Readers, I have had a correspondent characterize my views as realistic cynical. Let me briefly explain them. I believe in universal programs that provide concrete material benefits, especially to the working class. Medicare for All is the prime example, but tuition-free college and a Post Office Bank also fall under this heading. So do a Jobs Guarantee and a Debt Jubilee. Clearly, neither liberal Democrats nor conservative Republicans can deliver on such programs, because the two are different flavors of neoliberalism (“Because markets”). I don’t much care about the “ism” that delivers the benefits, although whichever one does have to put common humanity first, as opposed to markets. Could be a second FDR saving capitalism, democratic socialism leashing and collaring it, or communism razing it. I don’t much care, as long as the benefits are delivered. To me, the key issue — and this is why Medicare for All is always first with me — is the tens of thousands of excess “deaths from despair,” as described by the Case-Deaton study, and other recent studies. That enormous body count makes Medicare for All, at the very least, a moral and strategic imperative. And that level of suffering and organic damage makes the concerns of identity politics — even the worthy fight to help the refugees Bush, Obama, and Clinton’s wars created — bright shiny objects by comparison. Hence my frustration with the news flow — currently in my view the swirling intersection of two, separate Shock Doctrine campaigns, one by the Administration, and the other by out-of-power liberals and their allies in the State and in the press — a news flow that constantly forces me to focus on matters that I regard as of secondary importance to the excess deaths. What kind of political economy is it that halts or even reverses the increases in life expectancy that civilized societies have achieved? I am also very hopeful that the continuing destruction of both party establishments will open the space for voices supporting programs similar to those I have listed; let’s call such voices “the left.” Volatility creates opportunity, especially if the Democrat establishment, which puts markets first and opposes all such programs, isn’t allowed to get back into the saddle. Eyes on the prize! I love the tactical level, and secretly love even the horse race, since I’ve been blogging about it daily for fourteen years, but everything I write has this perspective at the back of it.


    1. EmilianoZ

      I’m bullish too. China can and will build more apartments than its population. The Chinese like new and shiny. They will destroy older houses and build new ones many times over before half the century has passed. And it’s not just about houses. They will build railways from Kamchatka to Portugal. They will build railways under the Everest, around it, above it. Australia had better step up the ore production to keep up with Chinese demand. Australia is golden, God’s own country.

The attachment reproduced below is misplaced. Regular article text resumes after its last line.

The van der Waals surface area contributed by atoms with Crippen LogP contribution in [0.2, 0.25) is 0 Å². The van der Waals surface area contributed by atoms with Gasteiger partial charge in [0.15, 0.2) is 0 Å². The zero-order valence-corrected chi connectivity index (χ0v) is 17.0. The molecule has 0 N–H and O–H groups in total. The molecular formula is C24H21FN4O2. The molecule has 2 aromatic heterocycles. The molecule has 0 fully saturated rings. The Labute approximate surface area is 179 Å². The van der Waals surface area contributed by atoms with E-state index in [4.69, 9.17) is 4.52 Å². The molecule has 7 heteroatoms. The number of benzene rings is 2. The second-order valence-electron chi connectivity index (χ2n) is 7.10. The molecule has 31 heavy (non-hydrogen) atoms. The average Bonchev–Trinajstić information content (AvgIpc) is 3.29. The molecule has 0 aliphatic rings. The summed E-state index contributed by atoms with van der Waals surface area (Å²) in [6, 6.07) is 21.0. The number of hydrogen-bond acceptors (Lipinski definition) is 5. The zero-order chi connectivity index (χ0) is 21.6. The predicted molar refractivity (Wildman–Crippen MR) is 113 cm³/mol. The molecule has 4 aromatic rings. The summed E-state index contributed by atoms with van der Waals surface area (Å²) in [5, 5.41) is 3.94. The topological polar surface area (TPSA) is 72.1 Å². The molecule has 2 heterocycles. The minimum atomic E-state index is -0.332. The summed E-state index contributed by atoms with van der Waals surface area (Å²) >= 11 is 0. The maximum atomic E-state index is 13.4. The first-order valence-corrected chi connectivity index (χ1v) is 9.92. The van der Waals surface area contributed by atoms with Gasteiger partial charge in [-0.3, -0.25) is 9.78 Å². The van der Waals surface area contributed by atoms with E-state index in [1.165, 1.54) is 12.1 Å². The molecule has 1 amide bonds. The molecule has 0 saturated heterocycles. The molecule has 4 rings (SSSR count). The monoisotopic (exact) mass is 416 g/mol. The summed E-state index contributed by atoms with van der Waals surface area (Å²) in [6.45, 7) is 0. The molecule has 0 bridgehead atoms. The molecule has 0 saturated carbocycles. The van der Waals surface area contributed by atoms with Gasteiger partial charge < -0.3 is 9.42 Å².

1. cnchal

        . . . and build new ones many times over . . .

        The drywall starts rotting when it comes off the rolls, and by the time it gets installed it’s a serious health hazard. They will be ripping that crap out, and replace it with crap that’s just as bad, many times over.

        GDP goes up, so economists like it.

  1. supermundane

    And to add, an anti-worker, anti-union government there has waged a concerted campaign against industries with high-organised labour participation in a bid to emulate Thatcher’s Britain and to drain the well of support of the Labor opposition. Australia one nation that promotes the interests of finance and parasitism over the productive economy like nowhere else – take negative gearing for example.

    The government openly supports the interests of finance and international capital – it will not tackle tax minimisation by multinationals and proceeds with indecent haste in signing Australia up to the TPP and signing away protections and sovereignty. Like no where else successive Australian governments have fetishised deregulation, tariff removals and so-called ‘free-trade’ against the sovereign interests of the nation leaving jobs and the social fabric prey to the market.

  2. norm de plume

    We’ll all be rooned, said Hanrahan. And Lindsay David.

    And they’re right. Things ARE crook in Tallarook. Or will be, for all but a few.

    But not to worry, we have the leader with the biggest shit-eating grin of the lot and we plan to just shirtfront our way thru it.

    Really, it doesn’t bear thinking about, so I try not to. Please get back to posts which limn Bad Things happening elsewhere…

  3. Mark K

    He forgot to mention that the housing boom was the creation of the central bank and government, wanting to transition the economy away from the mining boom to a construction boom.

    I read an interesting comment last night: there’s a generation of economic and governmental decision-makers who have never truly experienced a recession, indeed were not in power or close to power, when the last one happened in the early 90s. So no one has any idea…

  4. OpenThePodBayDoorsHAL

    Just some comments from someone who has lived here for 9 years. Yes iron ore will crater, but the #1 export is *coal* and I don’t see Indian and Chinese power plants cutting their orders anytime soon. The AUS dollar has come down to earth, but that brings me to point #2: AUS second most important industry is tourism and that booms when the AUD is lower. Lastly is the “learn English and get a good degree” factor, AUS is viewed as a great destination for that especially by the Chinese. Mom and Dad get off the plane with Junior, they freak out: air you can actually breathe, water you can actually drink, food you can actually eat, not to mention the beauty of the place. Their first stop is the real estate office. Add to that the huge number of Italian and Brazilian and Greek etc economic refugees who show up (and their ability to control immigration quality with no land borders with anyone)…it’s a pretty good story. And with the minimum wage around $16.00, mandatory 10% corporate retirement contributions (cash money), health care still very reasonable and good, university fees still very reasonable, lowest debt to GDP in the OECD, most profitable banks in the world…it’s not all doom and gloom in my view. The AUD was an easy short at $1.04 but unlikely we go below $0.65 (now at $0.75-ish)

    1. Knute Rife

      So what are the economic refugees bringing as their tickets in? Just cash, or are certain skill sets in demand?

      1. Jack

        Italians, Brazilians, Greeks are all Christians – and no doubt bring great morals and work ethic. It’s the “economic immigrants” posing as refugees from certain 3rd World countries that we need to look out for, as the primary thing they bring is “Islam” – and we all know where that leads.